NW. I read this twice in a year when I seldom found time to read the books I was meant to read once. Why? Because it seemed to say on its first page – fuck off if you’re too lazy to think. Sadly this included the entire reading public. NW sold very few copies. Which is a testament to its quality.
Love and Hunger. Puts food back in its place as the means and not the end for people coming together.
The Hanging Garden is a story of adolescent love, with all of its latent complications, its beauty and its disquiet. There is a startlingly raw truth to this story which conjured up in me long forgotten memories. This is great writing for our time.
The Conversation. This is a book for lovers of ideas, of good conversation, of impossible loves and for those intellectuals who still enjoy having heated arguments in cafes.
My final guest is novelist Charlotte Wood. She’s the author of The Submerged Cathedral, The Children, Animal People and more. This year, she published part-memoir, part-cookbook Love and Hunger, and Animal People made the shortlist for the Kibble Award, as well as the Miles Franklin longlist. She blogs about food at How to Shuck An Oyster. Earlier this year, I saw her deliver a brilliant speech on writing, which I now have stuck to the wall next to my desk.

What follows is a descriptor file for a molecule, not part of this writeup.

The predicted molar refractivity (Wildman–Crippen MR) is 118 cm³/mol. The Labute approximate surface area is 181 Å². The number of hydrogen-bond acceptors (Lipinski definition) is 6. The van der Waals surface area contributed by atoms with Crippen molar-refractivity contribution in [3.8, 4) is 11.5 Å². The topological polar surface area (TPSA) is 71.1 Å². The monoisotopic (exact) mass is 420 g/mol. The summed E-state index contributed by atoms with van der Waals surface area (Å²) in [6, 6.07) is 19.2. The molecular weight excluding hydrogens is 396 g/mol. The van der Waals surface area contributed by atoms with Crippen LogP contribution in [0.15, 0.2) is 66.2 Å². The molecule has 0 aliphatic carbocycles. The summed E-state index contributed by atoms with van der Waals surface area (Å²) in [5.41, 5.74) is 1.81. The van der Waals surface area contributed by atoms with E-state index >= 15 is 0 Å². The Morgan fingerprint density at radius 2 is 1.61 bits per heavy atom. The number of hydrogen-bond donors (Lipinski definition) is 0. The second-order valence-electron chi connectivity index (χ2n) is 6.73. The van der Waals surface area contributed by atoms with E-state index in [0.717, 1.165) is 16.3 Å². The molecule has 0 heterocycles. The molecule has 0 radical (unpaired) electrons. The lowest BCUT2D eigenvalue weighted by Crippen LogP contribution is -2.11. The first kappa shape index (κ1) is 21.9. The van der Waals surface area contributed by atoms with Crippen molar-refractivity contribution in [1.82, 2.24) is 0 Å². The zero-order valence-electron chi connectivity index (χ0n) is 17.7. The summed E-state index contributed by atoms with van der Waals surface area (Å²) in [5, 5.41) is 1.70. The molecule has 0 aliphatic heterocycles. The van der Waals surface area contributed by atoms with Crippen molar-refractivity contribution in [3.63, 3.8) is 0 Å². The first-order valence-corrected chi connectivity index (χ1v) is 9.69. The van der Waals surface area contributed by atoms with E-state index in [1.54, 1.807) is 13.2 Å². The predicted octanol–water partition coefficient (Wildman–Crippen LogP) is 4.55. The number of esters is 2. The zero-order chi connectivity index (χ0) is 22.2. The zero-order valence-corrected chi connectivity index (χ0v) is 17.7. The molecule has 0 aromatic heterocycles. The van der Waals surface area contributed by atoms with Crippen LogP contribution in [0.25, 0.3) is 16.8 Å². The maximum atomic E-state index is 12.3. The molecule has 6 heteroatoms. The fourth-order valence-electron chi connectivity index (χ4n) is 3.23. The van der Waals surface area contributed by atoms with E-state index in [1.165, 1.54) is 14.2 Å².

Damon Young’s Distraction: A Philosopher’s Guide to Being Free was a real find for me at the start of this year, so when I heard about his new one, Philosophy in the Garden, I was excited. Part philosophy lesson, part literary companion, it’s a contemplative stroll through writers’ relationships with their gardens. It might sound beautiful and it is, but it’s also more challenging than that – there’s as much war and decay in a garden as fruit and flowers, and Young doesn’t shy from the darker aspects of philosophy’s relationship with nature.